Plant Cell, Tissue and Organ Culture (PCTOC)

, Volume 120, Issue 3, pp 813–839 | Cite as

Current status of tissue culture and genetic transformation research in cotton (Gossypium spp.)

  • Vijaya Naresh Juturu
  • Gopala Krishna Mekala
  • P. B. Kirti
Review

Abstract

Cotton (Gossypium spp.) is an economically very important fiber yielding crop, which is grown almost in sixty-five countries throughout the world. Like other crops, cotton also suffers from major biotic and abiotic stresses. In fact, the losses due to insect pests in cotton are enormous compared to other crops, thereby reducing the actual economic potential. It is a well-known fact that more than half of the total pesticide consumption across the world is utilized on controlling insect pests in this crop. Though conventional breeding and integrated pest management practices have resulted in improving/developing fiber quality, heat tolerance, CMS lines and yield, much success has not been reported with respect to biotic and abiotic stresses, especially insect pests due to the non-availability of genes conferring resistance within a crossable gene pool. Thus, genetic engineering has become an inevitable tool in finding solutions to these problems and transfer of alien genes into commercially important cotton varieties in the last two decades. In fact ~81 % of cotton grown throughout the world is genetically modified. Despite these achievements, several limitations still exist in achieving cotton transformation. In this review, we discuss the status of different regeneration and transformation methods in cotton along with the major factors that exert influence in developing cotton transgenics, besides the chronological progress made in tissue culture and cotton transformation technology.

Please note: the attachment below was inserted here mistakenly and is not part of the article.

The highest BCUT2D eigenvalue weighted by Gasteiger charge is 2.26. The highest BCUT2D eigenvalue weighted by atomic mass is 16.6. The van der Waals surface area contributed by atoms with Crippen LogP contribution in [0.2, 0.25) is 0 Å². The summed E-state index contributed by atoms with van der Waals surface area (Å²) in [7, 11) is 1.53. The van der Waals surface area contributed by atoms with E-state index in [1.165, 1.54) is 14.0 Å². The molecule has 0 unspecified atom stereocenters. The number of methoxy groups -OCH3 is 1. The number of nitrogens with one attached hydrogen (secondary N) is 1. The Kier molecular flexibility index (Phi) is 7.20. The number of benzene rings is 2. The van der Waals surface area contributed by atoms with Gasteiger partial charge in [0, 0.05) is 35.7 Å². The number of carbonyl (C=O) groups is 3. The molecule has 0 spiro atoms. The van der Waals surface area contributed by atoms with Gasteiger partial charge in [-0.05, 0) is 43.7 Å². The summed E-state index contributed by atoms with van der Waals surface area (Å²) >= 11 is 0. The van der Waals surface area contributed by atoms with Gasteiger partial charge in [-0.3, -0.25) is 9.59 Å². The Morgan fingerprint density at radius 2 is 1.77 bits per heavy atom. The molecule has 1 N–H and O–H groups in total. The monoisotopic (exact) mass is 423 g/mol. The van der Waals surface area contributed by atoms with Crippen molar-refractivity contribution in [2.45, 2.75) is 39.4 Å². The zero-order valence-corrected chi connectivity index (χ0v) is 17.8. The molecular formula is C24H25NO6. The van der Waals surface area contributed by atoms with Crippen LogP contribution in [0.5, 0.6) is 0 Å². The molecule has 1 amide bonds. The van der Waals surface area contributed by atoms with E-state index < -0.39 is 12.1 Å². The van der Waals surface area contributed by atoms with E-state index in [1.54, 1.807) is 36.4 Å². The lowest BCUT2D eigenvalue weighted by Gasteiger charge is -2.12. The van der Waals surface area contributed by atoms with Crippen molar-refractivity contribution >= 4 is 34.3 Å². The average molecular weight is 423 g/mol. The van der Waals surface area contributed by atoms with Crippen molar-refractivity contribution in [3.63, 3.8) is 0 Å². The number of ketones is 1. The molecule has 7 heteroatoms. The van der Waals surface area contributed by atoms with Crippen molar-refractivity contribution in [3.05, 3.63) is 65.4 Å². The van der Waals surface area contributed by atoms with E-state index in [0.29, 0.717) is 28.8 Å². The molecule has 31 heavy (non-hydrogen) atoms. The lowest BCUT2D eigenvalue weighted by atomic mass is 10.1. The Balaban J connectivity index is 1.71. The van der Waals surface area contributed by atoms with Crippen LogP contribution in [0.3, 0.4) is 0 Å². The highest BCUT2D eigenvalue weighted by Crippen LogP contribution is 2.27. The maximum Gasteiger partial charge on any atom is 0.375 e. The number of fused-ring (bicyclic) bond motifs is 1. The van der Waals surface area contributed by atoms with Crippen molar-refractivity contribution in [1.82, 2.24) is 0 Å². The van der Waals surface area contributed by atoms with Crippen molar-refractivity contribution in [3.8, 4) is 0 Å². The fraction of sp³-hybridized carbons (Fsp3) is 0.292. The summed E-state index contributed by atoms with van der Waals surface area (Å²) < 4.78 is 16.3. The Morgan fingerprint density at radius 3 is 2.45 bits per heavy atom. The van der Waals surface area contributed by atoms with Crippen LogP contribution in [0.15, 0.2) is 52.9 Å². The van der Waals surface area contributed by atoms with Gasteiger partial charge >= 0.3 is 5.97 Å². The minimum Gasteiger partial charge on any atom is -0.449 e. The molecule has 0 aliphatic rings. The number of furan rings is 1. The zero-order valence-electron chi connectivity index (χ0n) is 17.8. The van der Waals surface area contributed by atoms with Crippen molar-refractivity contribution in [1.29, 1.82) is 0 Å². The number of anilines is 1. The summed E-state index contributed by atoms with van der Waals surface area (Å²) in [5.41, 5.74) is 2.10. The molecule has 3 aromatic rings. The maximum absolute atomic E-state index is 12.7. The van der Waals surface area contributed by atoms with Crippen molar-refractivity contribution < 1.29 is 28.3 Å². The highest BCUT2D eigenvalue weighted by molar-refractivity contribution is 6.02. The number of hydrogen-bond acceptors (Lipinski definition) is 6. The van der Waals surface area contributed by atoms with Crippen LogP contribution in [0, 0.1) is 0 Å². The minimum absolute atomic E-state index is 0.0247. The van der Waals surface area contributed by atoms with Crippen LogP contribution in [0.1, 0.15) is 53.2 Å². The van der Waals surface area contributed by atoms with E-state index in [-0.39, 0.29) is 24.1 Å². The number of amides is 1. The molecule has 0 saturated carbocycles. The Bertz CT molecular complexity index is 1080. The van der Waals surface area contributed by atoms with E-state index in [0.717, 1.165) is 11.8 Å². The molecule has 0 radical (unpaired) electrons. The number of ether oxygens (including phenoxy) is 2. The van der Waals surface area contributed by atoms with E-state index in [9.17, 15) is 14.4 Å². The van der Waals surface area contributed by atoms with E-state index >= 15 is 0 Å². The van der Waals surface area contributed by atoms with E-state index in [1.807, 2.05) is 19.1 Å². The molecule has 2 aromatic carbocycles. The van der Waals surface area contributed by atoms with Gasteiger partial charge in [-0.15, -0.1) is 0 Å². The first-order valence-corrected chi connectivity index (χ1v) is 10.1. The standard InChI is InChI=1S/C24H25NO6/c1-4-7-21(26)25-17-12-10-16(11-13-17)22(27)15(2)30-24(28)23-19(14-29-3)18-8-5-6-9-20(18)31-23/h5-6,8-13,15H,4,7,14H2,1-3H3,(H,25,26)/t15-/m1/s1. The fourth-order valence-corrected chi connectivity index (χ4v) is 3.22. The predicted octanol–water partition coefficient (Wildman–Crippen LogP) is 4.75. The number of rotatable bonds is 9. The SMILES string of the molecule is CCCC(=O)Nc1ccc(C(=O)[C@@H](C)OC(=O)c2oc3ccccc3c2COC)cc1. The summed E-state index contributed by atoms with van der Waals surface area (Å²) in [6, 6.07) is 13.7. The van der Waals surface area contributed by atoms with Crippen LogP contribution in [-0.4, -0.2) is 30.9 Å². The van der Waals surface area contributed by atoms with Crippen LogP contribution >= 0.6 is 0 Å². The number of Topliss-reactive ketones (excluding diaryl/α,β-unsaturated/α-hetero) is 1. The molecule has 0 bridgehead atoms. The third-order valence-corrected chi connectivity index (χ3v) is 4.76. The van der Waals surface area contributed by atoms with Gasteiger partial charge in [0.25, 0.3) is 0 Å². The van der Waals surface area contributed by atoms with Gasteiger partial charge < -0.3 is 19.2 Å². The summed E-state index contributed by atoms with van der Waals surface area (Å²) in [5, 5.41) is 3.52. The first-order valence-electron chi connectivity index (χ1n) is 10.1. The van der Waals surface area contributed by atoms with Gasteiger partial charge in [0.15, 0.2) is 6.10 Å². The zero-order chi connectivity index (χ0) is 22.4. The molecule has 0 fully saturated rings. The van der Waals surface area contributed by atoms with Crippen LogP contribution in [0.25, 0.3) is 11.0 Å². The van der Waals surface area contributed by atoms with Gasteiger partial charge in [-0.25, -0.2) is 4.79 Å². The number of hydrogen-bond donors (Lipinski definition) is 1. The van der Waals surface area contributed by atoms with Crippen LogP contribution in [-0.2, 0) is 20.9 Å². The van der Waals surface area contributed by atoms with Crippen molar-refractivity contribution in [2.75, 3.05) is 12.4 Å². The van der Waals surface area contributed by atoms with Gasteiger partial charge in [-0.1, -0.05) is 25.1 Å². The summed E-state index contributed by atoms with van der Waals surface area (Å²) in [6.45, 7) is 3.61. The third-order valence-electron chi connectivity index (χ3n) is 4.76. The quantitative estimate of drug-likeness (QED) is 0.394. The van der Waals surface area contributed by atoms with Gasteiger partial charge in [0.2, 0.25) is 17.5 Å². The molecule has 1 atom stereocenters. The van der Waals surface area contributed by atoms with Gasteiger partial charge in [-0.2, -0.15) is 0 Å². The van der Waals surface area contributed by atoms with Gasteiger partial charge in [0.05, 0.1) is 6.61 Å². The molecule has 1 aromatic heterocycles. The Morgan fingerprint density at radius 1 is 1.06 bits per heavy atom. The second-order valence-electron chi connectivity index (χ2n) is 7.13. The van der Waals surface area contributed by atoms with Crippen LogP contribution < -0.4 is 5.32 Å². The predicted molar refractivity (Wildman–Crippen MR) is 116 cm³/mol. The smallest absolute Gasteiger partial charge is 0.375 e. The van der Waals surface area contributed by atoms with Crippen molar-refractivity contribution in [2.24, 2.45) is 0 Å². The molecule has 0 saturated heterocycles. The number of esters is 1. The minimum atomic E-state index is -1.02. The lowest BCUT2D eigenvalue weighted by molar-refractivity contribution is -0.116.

Keywords

Genetic transformation Gossypium spp. In planta transformation Organogenesis Somatic embryogenesis 

Abbreviations

2iP

N6-[2-Isopentyl] adenine

2,4-D

2,4-Dichlorophenoxyacetic acid

AgNO3

Silver nitrate

BAP

Benzyl amino purine

cry1Ab

Crystalline protein 1Ab

cry1Ac

Crystalline protein 1Ac

DPA

Days post anthesis

GA3

Gibberellic acid 3

KIN

Kinetin

NAA

α-Naphthalene acetic acid

TDZ

Thiadiazuron

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Copyright information

© Springer Science+Business Media Dordrecht 2014

Authors and Affiliations

  • Vijaya Naresh Juturu
    • 1
  • Gopala Krishna Mekala
    • 1
  • P. B. Kirti
    • 2
  1. 1.Plant Molecular Biology LaboratoryAgri Biotech Foundation (Formerly AP Netherlands Biotechnology Programme)HyderabadIndia
  2. 2.Department of Plant Sciences, School of Life SciencesUniversity of HyderabadHyderabadIndia

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